CBDC To Control Citizens? The IMF Dreams!

As part of its focus on financial inclusion, the International Monetary Fund (IMF) held a public forum on the benefits and risks of central bank digital currencies (CBDCs). At the forum, a senior IMF official suggested that CBDCs could be an effective tool for monitoring consumption patterns. Comments that confirm the fears of many cryptocurrency users about central bank digital currencies.

The CBDC to control citizens

In recent years, states have been realizing the importance of the digital economy. But rather than embracing cryptocurrencies, the trend of countries is to develop central bank digital currencies. Beyond the fact that this type of asset is exposed to the inflation that hits fiat currencies, it presents a risk of citizen surveillance. This is at least what an IMF official has confirmed.

During the forum Central Bank Digital Currencies for Financial Inclusion: Risks and Rewards, Bo Li, Deputy Director of the International Monetary Fund explained his vision of the Central Bank Digital Currency. For him, CBDC can help control how people use their money.

With CBDC, one can control precisely what people can and cannot hold. But, we can also program the uses of the money, for example to restrict it to food purchases.

Bo Li

The Deputy Director of the International Monetary Fund gave the example of China. The country systematically monitors its citizens, including their financial transactions. The information collected is used to determine eligibility for social credit in the country.

Let me give you an example. In China, this transaction data can be used by service providers for credit underwriting. These providers can know how much coffee I drink every day, where I buy it, do I use Uber on a daily basis, what hours of the day I work…

Bo Li

As surprising as it sounds, this blatant violation of privacy was praised by the audience. “This is a great example of how different countries will take different directions to serve their societies in their digital spaces,” said panelist Cecilia Skingsley, head of the BIS Innovation Hub. It can be good to give a little bit of privacy in exchange for security,” she continued.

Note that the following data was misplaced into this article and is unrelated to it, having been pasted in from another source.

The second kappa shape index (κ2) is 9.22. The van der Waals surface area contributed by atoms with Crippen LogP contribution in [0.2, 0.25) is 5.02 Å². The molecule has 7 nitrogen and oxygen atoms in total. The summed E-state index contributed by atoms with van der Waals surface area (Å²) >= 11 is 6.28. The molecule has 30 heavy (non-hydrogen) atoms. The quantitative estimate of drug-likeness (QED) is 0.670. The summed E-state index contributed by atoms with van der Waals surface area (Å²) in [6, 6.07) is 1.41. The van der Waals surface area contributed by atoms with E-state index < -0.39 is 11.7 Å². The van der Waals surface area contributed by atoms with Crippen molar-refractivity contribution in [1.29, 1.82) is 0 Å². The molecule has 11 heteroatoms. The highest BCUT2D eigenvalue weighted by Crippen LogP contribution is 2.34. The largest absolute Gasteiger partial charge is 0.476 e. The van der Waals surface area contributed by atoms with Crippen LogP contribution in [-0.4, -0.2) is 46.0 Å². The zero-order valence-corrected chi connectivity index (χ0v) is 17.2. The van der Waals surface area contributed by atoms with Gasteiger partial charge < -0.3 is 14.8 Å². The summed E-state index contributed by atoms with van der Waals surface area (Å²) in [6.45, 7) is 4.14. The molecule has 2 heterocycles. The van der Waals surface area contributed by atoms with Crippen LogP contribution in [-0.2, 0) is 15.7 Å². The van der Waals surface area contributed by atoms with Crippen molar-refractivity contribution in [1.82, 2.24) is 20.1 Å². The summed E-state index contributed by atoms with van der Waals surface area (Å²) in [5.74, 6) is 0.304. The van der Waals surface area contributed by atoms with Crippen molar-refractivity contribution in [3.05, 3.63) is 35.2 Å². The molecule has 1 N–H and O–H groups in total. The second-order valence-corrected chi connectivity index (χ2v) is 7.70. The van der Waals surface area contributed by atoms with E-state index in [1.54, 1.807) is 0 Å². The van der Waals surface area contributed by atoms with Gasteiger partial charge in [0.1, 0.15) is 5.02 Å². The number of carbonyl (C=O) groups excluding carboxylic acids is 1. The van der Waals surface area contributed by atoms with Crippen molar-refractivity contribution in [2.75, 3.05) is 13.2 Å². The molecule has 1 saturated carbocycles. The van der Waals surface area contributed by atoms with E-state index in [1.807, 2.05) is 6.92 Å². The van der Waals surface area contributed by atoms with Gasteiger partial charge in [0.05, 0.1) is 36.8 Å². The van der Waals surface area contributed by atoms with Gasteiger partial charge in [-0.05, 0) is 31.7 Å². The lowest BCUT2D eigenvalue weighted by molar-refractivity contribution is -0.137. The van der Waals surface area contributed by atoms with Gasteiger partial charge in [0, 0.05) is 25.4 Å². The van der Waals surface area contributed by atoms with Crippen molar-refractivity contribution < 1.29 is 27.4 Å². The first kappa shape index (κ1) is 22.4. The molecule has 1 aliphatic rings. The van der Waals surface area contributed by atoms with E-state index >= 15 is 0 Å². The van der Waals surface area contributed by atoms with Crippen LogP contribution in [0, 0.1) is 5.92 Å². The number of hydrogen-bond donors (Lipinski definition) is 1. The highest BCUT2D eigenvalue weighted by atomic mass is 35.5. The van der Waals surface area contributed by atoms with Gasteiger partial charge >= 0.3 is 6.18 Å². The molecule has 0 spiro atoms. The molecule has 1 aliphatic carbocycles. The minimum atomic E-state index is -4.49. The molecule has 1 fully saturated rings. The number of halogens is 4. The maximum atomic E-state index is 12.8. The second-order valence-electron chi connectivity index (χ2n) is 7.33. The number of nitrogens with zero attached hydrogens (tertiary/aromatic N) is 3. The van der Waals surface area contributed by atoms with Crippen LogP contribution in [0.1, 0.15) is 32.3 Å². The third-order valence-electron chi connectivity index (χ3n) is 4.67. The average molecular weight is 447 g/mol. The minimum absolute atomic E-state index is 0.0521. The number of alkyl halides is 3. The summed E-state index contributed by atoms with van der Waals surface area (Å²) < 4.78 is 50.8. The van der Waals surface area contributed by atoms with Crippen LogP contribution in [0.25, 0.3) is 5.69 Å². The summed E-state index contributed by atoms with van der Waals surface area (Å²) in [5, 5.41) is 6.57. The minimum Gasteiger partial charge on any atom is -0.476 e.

The CBDC, a threat to our freedom and our finances

China, Nigeria, Australia, …, it is a total of a hundred countries that are developing CBDCs. Through this asset, states hope to strengthen financial inclusion and especially to face private cryptocurrencies.

CBDC, unlike cryptocurrencies, present a risk to the finances and freedoms of citizens.

This is because CBDC is really just a digital version of the national fiat currency. As such, it is exposed to loss of value like fiat currency. Yet, in many parts of the world, such as Latin America, citizens are turning to crypto en masse to protect themselves from inflation of their national currency. So the CBDC does not protect their finances from inflation.

Moreover, the central bank’s digital currency poses a threat to users’ freedom. Indeed, as Bo Li confirmed, it is easy for state authorities to monitor all transactions made via CBDC. Such monitoring is a major violation of privacy and a danger to human rights. Critical voices such as activists, political opponents or journalists wishing to escape repression could easily be identified through their financial transactions. This is the opposite of cryptocurrencies like Bitcoin that facilitate the fight for human rights.

The states that develop CBDCs do not necessarily want the welfare of their citizens. Many countries are simply obsessed with the idea of increasing control over their citizens. Bo Li’s words have just the merit of revealing the real intentions of the rulers in developing CBDC. No wonder freedom fighters like Edward Snowden call CBDC “the perversion of crypto”.